4. During the adoption process, you are given the child’s medical file for review. The file is only as good as the information they have. Diagnosis-es in a young child are difficult and kids are often misdiagnosed. When we adopted Q, we had NO idea he had RAD (in fact didn’t even know this was a thing!). We didn’t know he had ADHD. Even with top doctors at our local children’s hospital, Q was misdiagnosed. I say all that, because its quite possible that once Huxley got into the Stauffer’s home, they discovered he had needs far greater than they could handle.
  5. The biggest “argument” I’ve seen is the “she wouldn’t rehome her biological child” and to that I say yes, in fact, people do rehome their biological children with special needs. We adopted my son when he was 2 years old and his biological parents realized he had special needs far greater than they could handle emotionally, financially, and physically. I think this important that people realize that sometimes parents do have to make difficult decisions and they do so because they love that child so much they are willing to admit that a child needs more than they can give them.
  6. I don’t know how much money the Stauffer’s make from their YouTube channel but I do know how expensive adoption is so I really struggle to think that a family would choose to go through the time consuming, invasive, and expensive process of adoption if their heart wasn’t really in it and they were only looking for a paycheck. I truly believe Myka Stauffer’s heart was in the right place when she adopted Huxley.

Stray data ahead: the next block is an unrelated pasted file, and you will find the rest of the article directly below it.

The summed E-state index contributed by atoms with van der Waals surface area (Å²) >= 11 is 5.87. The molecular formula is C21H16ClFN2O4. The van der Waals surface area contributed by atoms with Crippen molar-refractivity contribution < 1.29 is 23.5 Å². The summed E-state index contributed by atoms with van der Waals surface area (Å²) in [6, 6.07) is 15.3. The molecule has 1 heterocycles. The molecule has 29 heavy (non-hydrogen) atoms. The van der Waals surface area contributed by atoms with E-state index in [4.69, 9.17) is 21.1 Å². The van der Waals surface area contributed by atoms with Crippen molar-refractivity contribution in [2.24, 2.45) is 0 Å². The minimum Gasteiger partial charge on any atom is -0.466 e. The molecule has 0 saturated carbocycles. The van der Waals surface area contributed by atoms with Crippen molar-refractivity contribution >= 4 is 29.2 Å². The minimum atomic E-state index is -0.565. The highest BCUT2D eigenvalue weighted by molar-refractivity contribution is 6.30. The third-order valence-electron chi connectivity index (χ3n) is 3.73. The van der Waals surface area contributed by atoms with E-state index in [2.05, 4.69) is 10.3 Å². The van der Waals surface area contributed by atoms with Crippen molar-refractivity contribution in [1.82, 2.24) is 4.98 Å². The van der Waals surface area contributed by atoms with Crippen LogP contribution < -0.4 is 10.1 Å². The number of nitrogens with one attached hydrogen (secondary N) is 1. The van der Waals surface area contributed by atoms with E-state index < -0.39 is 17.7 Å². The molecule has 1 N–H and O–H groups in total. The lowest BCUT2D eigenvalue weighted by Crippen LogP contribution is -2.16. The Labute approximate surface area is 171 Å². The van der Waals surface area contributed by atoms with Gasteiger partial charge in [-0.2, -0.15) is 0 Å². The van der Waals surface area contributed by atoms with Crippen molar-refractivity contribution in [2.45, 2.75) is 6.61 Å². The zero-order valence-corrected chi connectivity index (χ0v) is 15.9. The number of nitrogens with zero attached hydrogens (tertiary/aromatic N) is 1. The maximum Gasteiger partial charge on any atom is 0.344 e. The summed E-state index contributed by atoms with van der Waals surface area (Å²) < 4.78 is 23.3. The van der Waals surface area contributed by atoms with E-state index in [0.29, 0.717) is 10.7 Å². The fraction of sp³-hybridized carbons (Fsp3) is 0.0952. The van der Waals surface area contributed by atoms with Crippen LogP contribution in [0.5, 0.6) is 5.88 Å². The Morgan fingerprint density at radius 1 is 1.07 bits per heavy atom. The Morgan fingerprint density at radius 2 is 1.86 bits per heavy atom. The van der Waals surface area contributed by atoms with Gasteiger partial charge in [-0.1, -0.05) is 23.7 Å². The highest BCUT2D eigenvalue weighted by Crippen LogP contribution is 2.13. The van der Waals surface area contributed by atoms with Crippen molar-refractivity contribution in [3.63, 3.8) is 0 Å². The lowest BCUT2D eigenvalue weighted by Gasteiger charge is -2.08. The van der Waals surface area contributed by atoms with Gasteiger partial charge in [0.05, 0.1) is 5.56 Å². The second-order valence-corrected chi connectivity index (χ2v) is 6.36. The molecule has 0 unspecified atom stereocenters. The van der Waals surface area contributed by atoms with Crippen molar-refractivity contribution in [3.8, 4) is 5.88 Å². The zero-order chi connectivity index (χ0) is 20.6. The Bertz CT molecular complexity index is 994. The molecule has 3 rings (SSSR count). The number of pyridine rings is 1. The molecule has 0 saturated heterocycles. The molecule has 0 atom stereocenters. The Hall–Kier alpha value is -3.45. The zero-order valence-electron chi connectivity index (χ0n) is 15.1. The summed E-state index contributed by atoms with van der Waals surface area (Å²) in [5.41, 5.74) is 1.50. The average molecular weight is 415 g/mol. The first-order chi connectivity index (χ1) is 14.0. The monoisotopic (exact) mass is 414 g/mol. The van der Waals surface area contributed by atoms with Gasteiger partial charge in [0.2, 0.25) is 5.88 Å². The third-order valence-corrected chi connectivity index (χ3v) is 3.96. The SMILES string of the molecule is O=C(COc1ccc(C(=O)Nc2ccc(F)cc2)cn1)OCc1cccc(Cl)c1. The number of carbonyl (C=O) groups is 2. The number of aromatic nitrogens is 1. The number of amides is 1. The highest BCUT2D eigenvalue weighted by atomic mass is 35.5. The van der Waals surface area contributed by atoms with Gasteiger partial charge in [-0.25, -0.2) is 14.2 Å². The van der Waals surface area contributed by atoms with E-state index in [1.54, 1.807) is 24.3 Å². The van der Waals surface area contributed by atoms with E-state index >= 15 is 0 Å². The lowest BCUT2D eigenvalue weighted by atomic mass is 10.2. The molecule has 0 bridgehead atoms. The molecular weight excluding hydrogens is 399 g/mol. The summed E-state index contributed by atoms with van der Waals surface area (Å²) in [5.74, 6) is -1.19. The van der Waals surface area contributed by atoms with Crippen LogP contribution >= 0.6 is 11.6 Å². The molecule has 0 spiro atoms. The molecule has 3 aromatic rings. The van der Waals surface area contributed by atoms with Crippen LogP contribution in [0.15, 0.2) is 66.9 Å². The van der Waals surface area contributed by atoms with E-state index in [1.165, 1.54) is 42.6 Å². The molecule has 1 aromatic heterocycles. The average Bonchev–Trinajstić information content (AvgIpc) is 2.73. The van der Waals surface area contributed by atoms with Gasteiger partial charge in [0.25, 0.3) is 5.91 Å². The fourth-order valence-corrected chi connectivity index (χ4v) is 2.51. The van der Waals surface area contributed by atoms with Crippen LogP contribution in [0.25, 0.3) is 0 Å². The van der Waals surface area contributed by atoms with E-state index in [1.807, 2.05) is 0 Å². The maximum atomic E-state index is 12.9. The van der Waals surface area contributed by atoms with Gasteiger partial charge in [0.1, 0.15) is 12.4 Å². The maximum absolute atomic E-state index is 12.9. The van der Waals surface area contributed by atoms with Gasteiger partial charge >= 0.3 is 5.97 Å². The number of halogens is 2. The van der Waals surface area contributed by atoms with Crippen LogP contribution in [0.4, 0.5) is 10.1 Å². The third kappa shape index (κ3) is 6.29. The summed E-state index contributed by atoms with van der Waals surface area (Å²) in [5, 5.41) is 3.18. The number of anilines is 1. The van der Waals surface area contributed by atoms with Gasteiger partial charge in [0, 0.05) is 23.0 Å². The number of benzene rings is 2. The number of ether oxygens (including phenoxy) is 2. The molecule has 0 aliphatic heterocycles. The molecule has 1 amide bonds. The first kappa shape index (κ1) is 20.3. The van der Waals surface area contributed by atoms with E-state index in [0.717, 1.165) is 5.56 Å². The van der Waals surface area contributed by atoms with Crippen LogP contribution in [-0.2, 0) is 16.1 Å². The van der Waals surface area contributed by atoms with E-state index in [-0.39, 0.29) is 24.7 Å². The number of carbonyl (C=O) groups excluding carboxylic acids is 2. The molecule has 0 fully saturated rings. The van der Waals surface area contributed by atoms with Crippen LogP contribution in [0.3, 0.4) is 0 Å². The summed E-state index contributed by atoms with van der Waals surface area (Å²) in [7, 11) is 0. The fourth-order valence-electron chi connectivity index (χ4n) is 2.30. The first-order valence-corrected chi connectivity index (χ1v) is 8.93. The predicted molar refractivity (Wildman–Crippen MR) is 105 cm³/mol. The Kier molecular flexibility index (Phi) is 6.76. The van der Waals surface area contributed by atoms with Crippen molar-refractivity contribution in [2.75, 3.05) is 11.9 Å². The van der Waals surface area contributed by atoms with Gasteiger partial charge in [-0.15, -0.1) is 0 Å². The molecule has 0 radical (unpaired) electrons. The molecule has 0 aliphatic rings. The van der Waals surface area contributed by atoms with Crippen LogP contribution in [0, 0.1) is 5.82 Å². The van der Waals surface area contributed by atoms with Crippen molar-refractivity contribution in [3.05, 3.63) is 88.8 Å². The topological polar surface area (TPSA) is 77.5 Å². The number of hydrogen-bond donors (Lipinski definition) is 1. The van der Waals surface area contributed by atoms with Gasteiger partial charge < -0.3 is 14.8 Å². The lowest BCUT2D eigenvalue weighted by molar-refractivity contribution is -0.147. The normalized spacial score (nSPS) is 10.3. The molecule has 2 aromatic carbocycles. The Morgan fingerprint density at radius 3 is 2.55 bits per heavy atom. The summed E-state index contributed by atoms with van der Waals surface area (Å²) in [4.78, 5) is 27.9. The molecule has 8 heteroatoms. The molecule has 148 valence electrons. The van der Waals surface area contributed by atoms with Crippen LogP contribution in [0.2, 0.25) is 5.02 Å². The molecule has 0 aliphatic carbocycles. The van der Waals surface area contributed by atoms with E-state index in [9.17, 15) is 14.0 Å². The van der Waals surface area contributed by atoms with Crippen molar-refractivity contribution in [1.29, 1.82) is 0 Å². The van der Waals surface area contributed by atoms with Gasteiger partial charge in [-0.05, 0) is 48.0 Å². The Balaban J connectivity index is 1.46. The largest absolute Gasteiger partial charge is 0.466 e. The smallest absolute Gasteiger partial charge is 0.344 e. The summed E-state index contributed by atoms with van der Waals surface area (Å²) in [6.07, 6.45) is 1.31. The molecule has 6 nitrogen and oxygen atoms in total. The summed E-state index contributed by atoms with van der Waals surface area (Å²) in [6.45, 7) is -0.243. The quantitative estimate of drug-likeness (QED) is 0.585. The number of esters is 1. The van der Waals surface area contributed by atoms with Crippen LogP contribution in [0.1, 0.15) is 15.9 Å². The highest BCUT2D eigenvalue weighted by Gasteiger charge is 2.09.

I want to make it clear that I am not defending the Stauffer’s decison. Personally, it isn’t the decision I would have made. My point is just to remind everyone that before you type your hate comments and bash decisions that people make, try to look at all sides before passing judgement. You don’t have to agree. You also don’t have to comment.

2 thoughts on “Food For Thought

  1. I am so proud of you as the person you have become, as a committed wife/partner and the bestest loving mom to Quin while ensuring his special needs are met and he becomes the best person he can be. And the love and patience that goes with this child who in the few years he has been in your family, to see him discover and become the boy he is now. Well, maybe I need to back pedal on the patience. It’s a work in progress..
    Love you all so much.

    P.S. and a clear and inspiring blogger. Keep it up.

    Liked by 1 person